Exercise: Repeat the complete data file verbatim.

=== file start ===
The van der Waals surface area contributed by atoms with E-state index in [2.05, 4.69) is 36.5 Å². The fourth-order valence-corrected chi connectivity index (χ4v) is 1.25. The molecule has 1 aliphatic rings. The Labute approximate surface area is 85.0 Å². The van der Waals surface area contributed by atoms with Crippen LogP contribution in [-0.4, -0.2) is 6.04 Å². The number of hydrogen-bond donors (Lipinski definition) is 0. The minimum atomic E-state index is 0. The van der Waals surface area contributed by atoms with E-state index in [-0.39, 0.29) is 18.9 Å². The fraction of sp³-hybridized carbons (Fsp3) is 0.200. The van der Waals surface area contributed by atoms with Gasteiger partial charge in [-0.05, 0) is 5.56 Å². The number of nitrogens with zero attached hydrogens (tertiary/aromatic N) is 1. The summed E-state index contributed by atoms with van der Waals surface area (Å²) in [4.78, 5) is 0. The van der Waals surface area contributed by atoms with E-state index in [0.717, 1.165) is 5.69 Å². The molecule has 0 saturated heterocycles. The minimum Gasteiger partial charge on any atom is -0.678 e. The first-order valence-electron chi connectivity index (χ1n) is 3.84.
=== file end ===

The van der Waals surface area contributed by atoms with E-state index in [2.05, 4.69) is 36.5 Å². The fourth-order valence-corrected chi connectivity index (χ4v) is 1.25. The molecule has 1 aliphatic rings. The Labute approximate surface area is 85.0 Å². The van der Waals surface area contributed by atoms with Crippen LogP contribution in [-0.4, -0.2) is 6.04 Å². The number of hydrogen-bond donors (Lipinski definition) is 0. The minimum atomic E-state index is 0. The van der Waals surface area contributed by atoms with E-state index in [-0.39, 0.29) is 18.9 Å². The fraction of sp³-hybridized carbons (Fsp3) is 0.200. The van der Waals surface area contributed by atoms with Gasteiger partial charge in [-0.05, 0) is 5.56 Å². The number of nitrogens with zero attached hydrogens (tertiary/aromatic N) is 1. The summed E-state index contributed by atoms with van der Waals surface area (Å²) in [4.78, 5) is 0. The van der Waals surface area contributed by atoms with E-state index in [0.717, 1.165) is 5.69 Å². The molecule has 0 saturated heterocycles. The minimum Gasteiger partial charge on any atom is -0.678 e. The first-order valence-electron chi connectivity index (χ1n) is 3.84.